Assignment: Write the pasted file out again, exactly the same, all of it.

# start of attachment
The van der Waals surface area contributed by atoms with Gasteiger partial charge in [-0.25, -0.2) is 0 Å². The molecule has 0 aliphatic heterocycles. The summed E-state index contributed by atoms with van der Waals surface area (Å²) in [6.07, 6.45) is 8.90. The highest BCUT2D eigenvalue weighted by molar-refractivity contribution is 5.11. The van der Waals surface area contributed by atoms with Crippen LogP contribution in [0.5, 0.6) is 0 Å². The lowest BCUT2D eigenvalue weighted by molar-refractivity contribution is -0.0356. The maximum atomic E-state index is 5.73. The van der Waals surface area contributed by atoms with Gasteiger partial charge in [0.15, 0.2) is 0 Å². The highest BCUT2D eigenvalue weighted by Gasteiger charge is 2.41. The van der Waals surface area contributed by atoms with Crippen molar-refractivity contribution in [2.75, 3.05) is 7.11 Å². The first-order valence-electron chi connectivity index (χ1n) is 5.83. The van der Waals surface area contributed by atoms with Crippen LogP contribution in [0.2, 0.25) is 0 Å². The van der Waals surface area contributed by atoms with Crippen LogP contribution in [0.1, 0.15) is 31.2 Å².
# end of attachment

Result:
The van der Waals surface area contributed by atoms with Gasteiger partial charge in [-0.25, -0.2) is 0 Å². The molecule has 0 aliphatic heterocycles. The summed E-state index contributed by atoms with van der Waals surface area (Å²) in [6.07, 6.45) is 8.90. The highest BCUT2D eigenvalue weighted by molar-refractivity contribution is 5.11. The van der Waals surface area contributed by atoms with Crippen LogP contribution in [0.5, 0.6) is 0 Å². The lowest BCUT2D eigenvalue weighted by molar-refractivity contribution is -0.0356. The maximum atomic E-state index is 5.73. The van der Waals surface area contributed by atoms with Gasteiger partial charge in [0.15, 0.2) is 0 Å². The highest BCUT2D eigenvalue weighted by Gasteiger charge is 2.41. The van der Waals surface area contributed by atoms with Crippen molar-refractivity contribution in [2.75, 3.05) is 7.11 Å². The first-order valence-electron chi connectivity index (χ1n) is 5.83. The van der Waals surface area contributed by atoms with Crippen LogP contribution in [0.2, 0.25) is 0 Å². The van der Waals surface area contributed by atoms with Crippen LogP contribution in [0.1, 0.15) is 31.2 Å².